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a hydraulic-engineering structure in the form of a vertical shaft or hole. Wells are built to collect underground water for water supply and irrigation (intake wells), to replenish the supply of underground water with surface water or to collect drainage water and clarified sewage (filter wells), and to regulate the intake of water from rivers, lakes, and reservoirs (shore wells).
Intake wells, particularly for obtaining drinking water, are the most common type. A distinction is made between dug and Abyssinian wells, depending on the design and the method of construction and reinforcement of the walls. Dug wells are built for collecting water from unpressured, low-yield, shallow waterbearing strata. They are used to supply water to small settlements, livestock farms, field camps, and pastures; they are located in areas where the groundwater is suitable for drinking without purification. Dug wells most often have circular or square cross section; their diameter (or width) is usually 0.8–1.5 m, and they are up to 30–40 m deep. In the Northern Caucasus there are unique dug wells up to 100 m deep; in Turkmenia there are wells up to 300 m deep. Water enters a dug well through filters or walls made of porous concrete. The yield of most wells is 5–100 cu m per day. To increase the yield, radial horizontal drains (boreholes) up to 100 m long are made from pipe with filters.
In loose ground (sand and sandy loam), shafts are most often driven by hand and reinforced with a log frame, then plastered with cement over metal mesh, or thin reinforced-concrete slabs 50 cm high and 30–40 cm wide are laid, their reinforcement rods are joined, and the spaces between them and the wall are filled with cement (clad reinforcing). In sinking a well up to 30 m deep and 1 m in diameter in ground that does not collapse during excavation the well is dug with an excavator and then braced with reinforced-concrete rings joined by bolts or brackets. In rocky ground (limestone and marl), dug wells are not reinforced. The life of dug wells with wooden framing is 10–15 years; stone and concrete wells may last more than 25 years. Water is raised from them by various water-lifting devices.
Abyssinian wells are boreholes. They are built to bring up water from various depths, predominantly from abundant pressured and unpressured water-bearing beds. The water in such wells may rise above the water-bearing bed and even flow out onto the surface under its natural pressure (artesian wells). The depth of Abyssinian wells reaches 800 m; however, in the USSR, most of them are not deeper than 100 m. The yield is 0.5–50l/sec (sometimes higher). Abyssinian wells are significantly better than dug wells in terms of sanitary conditions. Water from them is used for centralized water supply. The walls of an Abyssinian well in unstable, friable rock are reinforced by strings of casing pipe that fit into one another. The pipe usually ends in the water-bearing bed and is capped by a filter, which may be made from porous concrete, ceramic, or gravel or of the screen, perforated, or rod type. Submersible centrifugal pumps, airlifts, and siphon intakes are used to lift water from Abyssinian wells. The life of Abyssinian wells is usually 10–15 years (sometimes up to 30 years).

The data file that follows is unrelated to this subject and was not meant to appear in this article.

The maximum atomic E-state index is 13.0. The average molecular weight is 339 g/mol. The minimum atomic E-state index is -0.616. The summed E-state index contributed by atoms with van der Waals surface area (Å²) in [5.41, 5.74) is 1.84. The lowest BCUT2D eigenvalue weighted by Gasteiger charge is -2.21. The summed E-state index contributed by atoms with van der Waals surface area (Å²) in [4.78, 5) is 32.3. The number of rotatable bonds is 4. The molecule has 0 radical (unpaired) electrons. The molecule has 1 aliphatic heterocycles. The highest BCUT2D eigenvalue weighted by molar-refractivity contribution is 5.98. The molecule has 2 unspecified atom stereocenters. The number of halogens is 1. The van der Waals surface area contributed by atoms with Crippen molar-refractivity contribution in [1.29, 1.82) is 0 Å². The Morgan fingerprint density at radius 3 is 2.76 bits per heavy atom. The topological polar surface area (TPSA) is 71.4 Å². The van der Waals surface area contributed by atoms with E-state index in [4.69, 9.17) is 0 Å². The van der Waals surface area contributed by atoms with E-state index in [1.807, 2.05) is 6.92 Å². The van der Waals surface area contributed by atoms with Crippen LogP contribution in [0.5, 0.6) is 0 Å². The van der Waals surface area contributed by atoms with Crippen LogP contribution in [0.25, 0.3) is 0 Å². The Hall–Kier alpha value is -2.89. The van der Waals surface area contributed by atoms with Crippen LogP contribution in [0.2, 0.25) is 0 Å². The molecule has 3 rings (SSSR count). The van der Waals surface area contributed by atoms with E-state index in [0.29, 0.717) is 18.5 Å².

Filter wells are used to drain landlocked depressions (a type of vertical drainage). By connecting a waterlogged bed to an absorbent bed by means of a filter well, excess water can be released into the absorbent bed. Filter wells are of both the dug and Abyssinian types.
A shore well is a chamber divided by a screen; water from a river or another source is delivered by pipe into the intake portion of the chamber.
REFERENCESPashenkov, la. M., N. A. Karambirov, and I. P. Gribanov. Sel’skokhoziaistvennoe vodosnabzhenie, burovoe délo i nasosnye stantsii, 2nd ed. Moscow, 1957.
Ovodov, V. S. Sel’skokhoziaistvennoe vodosnabzhenie i obvodnenie, 2nd ed. Moscow, 1960.
Gavrilko, V. M. Fil’try vodozabornykh, vodoponizitel’nykh i gidrogeologicheskikh skvazhin. Moscow, 1961.
I. S. NIKOLODYSHEV
What does it mean when you dream about a well?
The depth of emotional and spiritual resources, a well in a dream often represents knowledge and nurturance, a place from which emotions “well up.” It can also symbolize good health and physical well-being.
An artificial excavation made to extract water, oil, gas, brine, or other fluid substance from the earth. Most wells are of the drilled type. Dug wells are almost obsolete, because of the greater speed of drilling and the greater efficiency of drilled wells.
Drilled wells, commonly 2–36 in. (5–90 cm) in diameter, usually are fitted with a steel tube or casing inserted in the drilled hole to the desired depth. Where the water-bearing formation is competent to stand without support, the casing is set, or finished, at the top of solid rock. Where there is danger of caving, as in sand or gravel, the casing is carrried below the top of the water-bearing bed, and a perforated pipe or screen extends below the casing to the bottom of the hole. The construction includes a considerable period of pumping, surging, or other treatment (called well development), during which the finer particles of the formation are drawn into the well and removed. This process substantially increases the initial yield of the well.
Most wells of large capacity are equipped with pumps of the deep-well turbine type to lift the water to the surface. When a well is pumped, the pressure head at the well is lowered and a hydraulic gradient toward the well is established which causes water to flow toward the well. This lowering of head is called drawdown. See Pumping machinery